River Ice Research Flows from Saskatchewan to Europe

with Karl-Erich Lindenschmidt and Darryl Isbister

By Ashleigh Duffy

Ice jam, upper part of the Wloclawek Reservoir, Poland (February 2021); photo taken by Bogusław Pawłowski

Indigenizing River Ice Research - Canadian Experience Shared

with Karl-Erich Lindenschmidt & Darryl Isbister

     Our quest to partner Indigenous Knowledge with western science travelled far this autumn. Last October, students at the Gdansk University of Technology in Poland learned what "indigenizing research" means in Canada and why we strive for it. There, river ice flood scientist Karl-Erich Lindenschmidt co-taught a class with Darryl Isbister, Indigenous Education Initiatives Lead from the USask Gwenna Moss Centre for Teaching and Learning.

The class was titled Historical and Indigenous Perspectives in River Ice Research and Teaching.

      A sharing circle was one important component of the class. For this part, students and teachers shared a favorite photo related to ice and explained to everyone why they chose that photo. The exercise helped to build community amongst the students and teachers while also providing insight into the students’ ways of thinking about ice. Some of these aspects could be drawn upon for later if the class were part of a full semester course.

     Another component of indigenization is the Two-Eyed Seeing approach, in which both western science and Indigenous Knowledge are drawn upon to approach engineering problems and find potential solutions.

     Karl-Erich and Darryl explained how a teaching curriculum can be enhanced by including several dimensions of science. Physical and engineering sciences on their own offer a limited approach. For technical applications it is wise to include social sciences that engage end users and collaborators in the application. Duty-to-consult is becoming more of a requirement for engineering projects in Canada, in which members of local communities and Indigenous populations -who are affected by the project outcome- are drawn into and invited to participate in the setup and design processes of the project. These concepts were extended in the Polish context, urging future engineers to approach their communities for consultation when carrying out a project in the community’s vicinity.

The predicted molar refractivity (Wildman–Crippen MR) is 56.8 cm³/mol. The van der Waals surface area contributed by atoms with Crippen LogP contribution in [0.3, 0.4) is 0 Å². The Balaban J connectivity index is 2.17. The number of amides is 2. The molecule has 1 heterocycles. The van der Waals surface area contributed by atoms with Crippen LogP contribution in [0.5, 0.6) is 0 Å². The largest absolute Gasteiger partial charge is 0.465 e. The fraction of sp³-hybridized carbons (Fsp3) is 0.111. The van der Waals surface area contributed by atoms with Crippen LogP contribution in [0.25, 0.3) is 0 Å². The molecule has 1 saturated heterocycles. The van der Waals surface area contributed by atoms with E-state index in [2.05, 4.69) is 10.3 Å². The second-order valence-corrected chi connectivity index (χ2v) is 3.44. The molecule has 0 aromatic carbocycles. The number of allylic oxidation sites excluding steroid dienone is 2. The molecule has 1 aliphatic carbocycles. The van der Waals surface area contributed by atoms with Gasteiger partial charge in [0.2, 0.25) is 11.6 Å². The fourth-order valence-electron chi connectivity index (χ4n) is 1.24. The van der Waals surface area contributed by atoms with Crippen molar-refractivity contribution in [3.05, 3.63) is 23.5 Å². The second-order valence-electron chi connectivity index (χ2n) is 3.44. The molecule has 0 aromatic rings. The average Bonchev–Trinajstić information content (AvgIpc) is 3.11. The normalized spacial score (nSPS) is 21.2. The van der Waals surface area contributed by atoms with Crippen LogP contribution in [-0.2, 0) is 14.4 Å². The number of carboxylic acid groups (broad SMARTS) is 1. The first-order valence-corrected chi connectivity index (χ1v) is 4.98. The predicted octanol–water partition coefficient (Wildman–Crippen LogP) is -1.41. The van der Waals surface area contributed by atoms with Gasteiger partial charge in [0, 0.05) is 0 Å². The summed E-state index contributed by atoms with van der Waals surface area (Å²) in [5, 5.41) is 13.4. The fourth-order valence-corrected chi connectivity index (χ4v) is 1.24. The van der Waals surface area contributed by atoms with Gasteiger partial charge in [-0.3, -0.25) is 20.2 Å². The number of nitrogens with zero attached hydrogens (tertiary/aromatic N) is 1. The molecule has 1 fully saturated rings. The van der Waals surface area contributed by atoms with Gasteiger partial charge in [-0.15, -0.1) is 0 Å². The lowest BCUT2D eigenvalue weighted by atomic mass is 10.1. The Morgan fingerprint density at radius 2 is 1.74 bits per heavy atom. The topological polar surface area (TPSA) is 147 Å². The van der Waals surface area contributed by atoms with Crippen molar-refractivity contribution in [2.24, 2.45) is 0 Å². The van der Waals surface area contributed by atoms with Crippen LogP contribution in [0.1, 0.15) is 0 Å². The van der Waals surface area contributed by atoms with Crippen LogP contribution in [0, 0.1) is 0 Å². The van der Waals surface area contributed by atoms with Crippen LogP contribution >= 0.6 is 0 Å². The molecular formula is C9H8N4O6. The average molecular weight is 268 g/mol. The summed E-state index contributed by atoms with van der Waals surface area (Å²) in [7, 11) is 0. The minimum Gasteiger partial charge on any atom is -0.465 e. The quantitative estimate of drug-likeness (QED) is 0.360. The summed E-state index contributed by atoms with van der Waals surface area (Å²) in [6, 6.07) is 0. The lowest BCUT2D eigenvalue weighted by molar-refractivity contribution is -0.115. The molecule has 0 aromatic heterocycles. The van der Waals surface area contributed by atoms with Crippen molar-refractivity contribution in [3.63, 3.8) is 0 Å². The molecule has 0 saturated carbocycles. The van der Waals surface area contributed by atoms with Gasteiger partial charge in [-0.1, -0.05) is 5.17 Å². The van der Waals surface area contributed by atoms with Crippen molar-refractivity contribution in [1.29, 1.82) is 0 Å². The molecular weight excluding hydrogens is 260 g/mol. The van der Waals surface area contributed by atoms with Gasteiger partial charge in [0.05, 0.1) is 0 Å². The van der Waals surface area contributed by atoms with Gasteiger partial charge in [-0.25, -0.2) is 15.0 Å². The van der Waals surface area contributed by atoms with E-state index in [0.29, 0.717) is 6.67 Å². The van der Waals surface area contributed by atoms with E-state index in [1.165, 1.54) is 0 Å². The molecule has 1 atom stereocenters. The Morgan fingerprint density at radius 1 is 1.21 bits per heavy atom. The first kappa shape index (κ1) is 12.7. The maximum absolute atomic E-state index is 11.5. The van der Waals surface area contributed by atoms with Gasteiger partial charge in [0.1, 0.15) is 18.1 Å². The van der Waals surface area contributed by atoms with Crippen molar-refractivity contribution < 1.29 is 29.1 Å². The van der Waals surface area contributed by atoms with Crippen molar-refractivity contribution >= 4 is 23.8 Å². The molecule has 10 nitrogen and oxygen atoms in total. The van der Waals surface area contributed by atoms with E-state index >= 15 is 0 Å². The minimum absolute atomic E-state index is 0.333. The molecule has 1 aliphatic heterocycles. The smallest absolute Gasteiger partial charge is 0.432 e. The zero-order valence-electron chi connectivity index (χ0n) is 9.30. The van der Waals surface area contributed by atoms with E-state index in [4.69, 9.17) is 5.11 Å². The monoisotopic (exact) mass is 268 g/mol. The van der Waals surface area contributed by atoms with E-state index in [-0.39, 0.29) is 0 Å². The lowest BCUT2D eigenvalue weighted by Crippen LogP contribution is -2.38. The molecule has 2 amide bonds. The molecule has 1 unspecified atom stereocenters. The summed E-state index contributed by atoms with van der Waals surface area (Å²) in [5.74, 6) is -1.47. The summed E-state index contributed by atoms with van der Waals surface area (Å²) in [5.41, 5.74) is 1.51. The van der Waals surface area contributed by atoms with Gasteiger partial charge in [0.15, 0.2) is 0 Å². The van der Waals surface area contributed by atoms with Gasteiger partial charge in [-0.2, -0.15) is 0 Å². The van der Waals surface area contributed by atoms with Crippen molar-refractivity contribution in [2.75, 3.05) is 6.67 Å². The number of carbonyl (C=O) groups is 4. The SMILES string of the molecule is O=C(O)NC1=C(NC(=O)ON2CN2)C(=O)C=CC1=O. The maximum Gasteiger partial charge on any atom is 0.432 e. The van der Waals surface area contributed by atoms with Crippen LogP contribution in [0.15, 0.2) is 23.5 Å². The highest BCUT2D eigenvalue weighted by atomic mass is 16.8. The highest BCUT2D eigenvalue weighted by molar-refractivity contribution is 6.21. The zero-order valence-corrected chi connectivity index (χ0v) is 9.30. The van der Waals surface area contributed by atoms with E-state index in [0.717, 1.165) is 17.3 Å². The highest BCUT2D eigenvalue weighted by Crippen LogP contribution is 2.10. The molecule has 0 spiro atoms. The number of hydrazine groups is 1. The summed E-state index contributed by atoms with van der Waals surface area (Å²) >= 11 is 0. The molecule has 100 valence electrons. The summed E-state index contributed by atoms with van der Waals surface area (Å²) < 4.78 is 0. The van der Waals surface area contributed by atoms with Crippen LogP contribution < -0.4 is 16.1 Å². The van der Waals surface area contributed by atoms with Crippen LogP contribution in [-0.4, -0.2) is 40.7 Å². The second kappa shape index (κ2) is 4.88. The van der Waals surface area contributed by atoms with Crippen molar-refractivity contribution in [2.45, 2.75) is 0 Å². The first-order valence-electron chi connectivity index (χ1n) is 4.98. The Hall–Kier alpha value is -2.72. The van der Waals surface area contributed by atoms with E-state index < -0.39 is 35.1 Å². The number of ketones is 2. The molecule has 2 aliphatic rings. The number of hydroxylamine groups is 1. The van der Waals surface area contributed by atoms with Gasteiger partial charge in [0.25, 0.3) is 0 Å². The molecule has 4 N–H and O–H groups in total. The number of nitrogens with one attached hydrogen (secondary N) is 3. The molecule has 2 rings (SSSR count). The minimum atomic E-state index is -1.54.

For most of the European students this was a unique learning opportunity. Canada is setting benchmarks while learning to incorporate Indigenous Ways of Knowing into water management. 

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Darryl Isbister (left), & Karl-Erich Lindenschmidt (right)


Addressing Ice-Jam Flood Hazards and Risks in Poznan

with Dr. Karl-Erich Lindenschmidt

     Cold regions face many of the same challenges, even half-way across the world. Ice-jam flooding is a big one. Floods can cut communities off from critical supplies, threaten drinking water and cause significant damage to local infrastructure and other problems. If this doesn't sound scary enough, imagine trying to do repairs or navigate ships through powerful sheets of river ice in frigid temperatures. 

     Last month, a workshop was held in Poznan, Poland, Assessing and mitigating ice-jam flood hazard and risk. Hosted by river ice flood scientist Karl-Erich Lindenschmidt (with sponsorship from GWF), the two-day workshop brought together an international team. A mix of engineers, scientists and officials from universities, research facilities and government agencies attended from across Europe. Together they explored state-of-the-art advances in ice-jam flood hazard and risk assessments.

     Government agencies from central, eastern and northern European countries (e.g. Poland, Norway, Sweden and Germany) are in need of new tools to assess ice-jam hazards and risks. These tools support new means of mitigating the consequences of ice jamming and ice-jam flooding to communities, infrastructure and ship navigation.

     International collaboration like this builds our networks, enhances research and supports ice flood management of rivers in other cold-region countries such as the U.S.A. and Canada.